How to Pass Spam Filters with PHP mail()
Ok, so you've set up a nice mail form on your remotely hosted PHP site, but every time you send an email to someone through it, it seems to get derailed by spam filters??? There's a simple reason for this. If your website is hosted on a shared server, you're likely using a mail server with a different domain than your own, and when you try to alias that as a message from your domain, many new email clients will register you as a spammer!
This tutorial shows you how to fix the problem and send a mail that is branded with your domain, but gets by spam filters.
Why Your Message Is Seen as Spam
Spam filters check the actual routing of the message to see what domain it originated from, and match that up against the email address in the "From" header to see if they match. If you're on a shared-server hosting environment, the originating domain will not be yours, and the message will therefore fail.
Here's a typical use of the PHP mail() function to send an email:
Here's what the headers look like :
Notice that the originating domain (in the "Received" header) is myhost.com. That is my web host. Using the PHP mail() function will use my default mail account with the host (in this case, "mydomain" at "myhost.com" to send the message. Because the originating domain ("myhost.com") and the "From" header domain ("mydomain.com") do not match, spam filters will raise a flag and derail the message.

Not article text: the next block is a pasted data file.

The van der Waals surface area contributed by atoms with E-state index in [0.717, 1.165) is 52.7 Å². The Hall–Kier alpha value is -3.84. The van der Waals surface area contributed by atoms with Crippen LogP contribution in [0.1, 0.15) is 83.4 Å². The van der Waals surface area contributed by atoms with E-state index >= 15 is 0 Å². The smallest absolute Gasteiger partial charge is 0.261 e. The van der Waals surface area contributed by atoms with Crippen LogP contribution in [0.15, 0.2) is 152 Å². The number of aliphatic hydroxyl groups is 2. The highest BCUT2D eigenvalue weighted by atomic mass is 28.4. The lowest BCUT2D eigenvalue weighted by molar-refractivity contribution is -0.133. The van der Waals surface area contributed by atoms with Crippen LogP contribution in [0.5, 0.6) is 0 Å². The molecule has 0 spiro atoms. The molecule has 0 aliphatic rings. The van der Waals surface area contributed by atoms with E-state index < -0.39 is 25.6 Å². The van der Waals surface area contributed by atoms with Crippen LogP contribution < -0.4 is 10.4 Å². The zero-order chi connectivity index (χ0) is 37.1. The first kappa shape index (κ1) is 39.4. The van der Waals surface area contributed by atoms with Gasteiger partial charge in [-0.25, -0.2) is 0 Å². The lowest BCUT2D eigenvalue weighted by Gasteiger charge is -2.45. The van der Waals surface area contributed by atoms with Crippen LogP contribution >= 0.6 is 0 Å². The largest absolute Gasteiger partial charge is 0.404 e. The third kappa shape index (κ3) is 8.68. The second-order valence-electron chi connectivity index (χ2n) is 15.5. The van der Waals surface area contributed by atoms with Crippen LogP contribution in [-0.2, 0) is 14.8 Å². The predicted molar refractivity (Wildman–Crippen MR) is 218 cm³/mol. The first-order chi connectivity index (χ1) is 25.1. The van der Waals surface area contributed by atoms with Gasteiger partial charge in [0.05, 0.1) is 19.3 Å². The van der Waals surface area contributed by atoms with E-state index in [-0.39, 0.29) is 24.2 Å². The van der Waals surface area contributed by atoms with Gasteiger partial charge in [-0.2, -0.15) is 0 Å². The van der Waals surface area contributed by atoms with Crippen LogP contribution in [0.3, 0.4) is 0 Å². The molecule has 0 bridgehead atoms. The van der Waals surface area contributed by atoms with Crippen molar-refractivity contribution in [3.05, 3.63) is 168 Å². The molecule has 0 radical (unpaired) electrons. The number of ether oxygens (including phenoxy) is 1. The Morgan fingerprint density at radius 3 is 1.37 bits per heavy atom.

Well, don't bang your head against the wall just yet. There's a work-around for it.
How to Correct the Problem
There are a few possible solutions to the problem. Most of them involve changing server settings or PHP's mail() settings so that your domain can be reflected in the "Received" header. These are not a possibility in a shared hosting environment, so I'm not going to bother with those.
The simple solution to get past spam filters, though it's not the prettiest alternative. Basically, you want to change the "From:" header to "email@example.com" (the actual account sending the email), but add a "Reply-To:" header for "firstname.lastname@example.org". The PHP code will look like this:
And the full headers will look like this:
Now, the only problem is that when I receive the message, I see the "From" field:
From: Some One <email@example.com>
However, when I reply to the email, it replies to "Some One <firstname.lastname@example.org>" - which is good.
There is another option, which is a little prettier, which is to set your "From:" field to "email@example.com". This will make your message a little less confusing to the people you're sending it to. The from field will then look like this:
From: Some One <firstname.lastname@example.org>
This is what I'm doing to bypass spam filters.
Good luck, and don't spam people!